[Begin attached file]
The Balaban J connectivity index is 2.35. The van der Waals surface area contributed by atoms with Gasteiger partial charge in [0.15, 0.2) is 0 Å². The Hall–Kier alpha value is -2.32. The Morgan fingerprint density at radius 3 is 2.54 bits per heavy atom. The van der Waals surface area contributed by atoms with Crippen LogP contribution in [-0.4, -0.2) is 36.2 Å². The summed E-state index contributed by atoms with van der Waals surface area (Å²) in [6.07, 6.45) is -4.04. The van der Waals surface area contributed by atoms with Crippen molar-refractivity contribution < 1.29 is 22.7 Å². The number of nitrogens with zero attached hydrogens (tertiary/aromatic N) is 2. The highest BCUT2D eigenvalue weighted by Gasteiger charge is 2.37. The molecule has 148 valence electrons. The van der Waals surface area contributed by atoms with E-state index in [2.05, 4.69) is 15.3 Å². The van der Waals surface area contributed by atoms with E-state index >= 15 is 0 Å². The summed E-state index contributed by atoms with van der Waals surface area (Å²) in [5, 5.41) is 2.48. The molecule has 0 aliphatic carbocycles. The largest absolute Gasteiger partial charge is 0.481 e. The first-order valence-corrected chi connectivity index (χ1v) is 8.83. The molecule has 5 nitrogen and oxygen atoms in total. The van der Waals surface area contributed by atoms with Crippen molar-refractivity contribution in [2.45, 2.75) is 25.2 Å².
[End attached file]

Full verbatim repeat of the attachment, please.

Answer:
The Balaban J connectivity index is 2.35. The van der Waals surface area contributed by atoms with Gasteiger partial charge in [0.15, 0.2) is 0 Å². The Hall–Kier alpha value is -2.32. The Morgan fingerprint density at radius 3 is 2.54 bits per heavy atom. The van der Waals surface area contributed by atoms with Crippen LogP contribution in [-0.4, -0.2) is 36.2 Å². The summed E-state index contributed by atoms with van der Waals surface area (Å²) in [6.07, 6.45) is -4.04. The van der Waals surface area contributed by atoms with Crippen molar-refractivity contribution < 1.29 is 22.7 Å². The number of nitrogens with zero attached hydrogens (tertiary/aromatic N) is 2. The highest BCUT2D eigenvalue weighted by Gasteiger charge is 2.37. The molecule has 148 valence electrons. The van der Waals surface area contributed by atoms with E-state index in [2.05, 4.69) is 15.3 Å². The van der Waals surface area contributed by atoms with E-state index >= 15 is 0 Å². The summed E-state index contributed by atoms with van der Waals surface area (Å²) in [5, 5.41) is 2.48. The molecule has 0 aliphatic carbocycles. The largest absolute Gasteiger partial charge is 0.481 e. The first-order valence-corrected chi connectivity index (χ1v) is 8.83. The molecule has 5 nitrogen and oxygen atoms in total. The van der Waals surface area contributed by atoms with Crippen molar-refractivity contribution in [2.45, 2.75) is 25.2 Å².